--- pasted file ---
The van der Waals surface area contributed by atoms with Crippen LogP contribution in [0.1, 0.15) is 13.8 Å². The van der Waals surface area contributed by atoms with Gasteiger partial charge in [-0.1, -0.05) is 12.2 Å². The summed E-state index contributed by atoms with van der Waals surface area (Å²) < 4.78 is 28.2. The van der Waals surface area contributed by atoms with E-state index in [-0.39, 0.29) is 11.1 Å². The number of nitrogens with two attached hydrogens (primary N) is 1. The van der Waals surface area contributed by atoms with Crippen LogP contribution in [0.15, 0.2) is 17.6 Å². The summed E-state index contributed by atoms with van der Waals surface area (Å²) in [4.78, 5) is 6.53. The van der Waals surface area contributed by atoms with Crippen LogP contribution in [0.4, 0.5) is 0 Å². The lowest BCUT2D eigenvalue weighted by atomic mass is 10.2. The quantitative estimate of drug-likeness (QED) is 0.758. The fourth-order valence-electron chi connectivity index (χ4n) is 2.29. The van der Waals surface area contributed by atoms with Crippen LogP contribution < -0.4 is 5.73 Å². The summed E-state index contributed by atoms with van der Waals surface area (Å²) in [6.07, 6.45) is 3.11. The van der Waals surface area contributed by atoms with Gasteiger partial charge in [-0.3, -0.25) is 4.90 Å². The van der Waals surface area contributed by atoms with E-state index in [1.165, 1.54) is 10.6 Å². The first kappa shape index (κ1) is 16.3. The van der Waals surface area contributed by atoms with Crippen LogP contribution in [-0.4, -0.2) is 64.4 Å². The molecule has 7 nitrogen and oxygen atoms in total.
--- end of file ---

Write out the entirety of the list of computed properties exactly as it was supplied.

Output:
The van der Waals surface area contributed by atoms with Crippen LogP contribution in [0.1, 0.15) is 13.8 Å². The van der Waals surface area contributed by atoms with Gasteiger partial charge in [-0.1, -0.05) is 12.2 Å². The summed E-state index contributed by atoms with van der Waals surface area (Å²) < 4.78 is 28.2. The van der Waals surface area contributed by atoms with E-state index in [-0.39, 0.29) is 11.1 Å². The number of nitrogens with two attached hydrogens (primary N) is 1. The van der Waals surface area contributed by atoms with Crippen LogP contribution in [0.15, 0.2) is 17.6 Å². The summed E-state index contributed by atoms with van der Waals surface area (Å²) in [4.78, 5) is 6.53. The van der Waals surface area contributed by atoms with Crippen LogP contribution in [0.4, 0.5) is 0 Å². The lowest BCUT2D eigenvalue weighted by atomic mass is 10.2. The quantitative estimate of drug-likeness (QED) is 0.758. The fourth-order valence-electron chi connectivity index (χ4n) is 2.29. The van der Waals surface area contributed by atoms with Crippen LogP contribution < -0.4 is 5.73 Å². The summed E-state index contributed by atoms with van der Waals surface area (Å²) in [6.07, 6.45) is 3.11. The van der Waals surface area contributed by atoms with Gasteiger partial charge in [-0.3, -0.25) is 4.90 Å². The van der Waals surface area contributed by atoms with E-state index in [1.165, 1.54) is 10.6 Å². The first kappa shape index (κ1) is 16.3. The van der Waals surface area contributed by atoms with Crippen LogP contribution in [-0.4, -0.2) is 64.4 Å². The molecule has 7 nitrogen and oxygen atoms in total.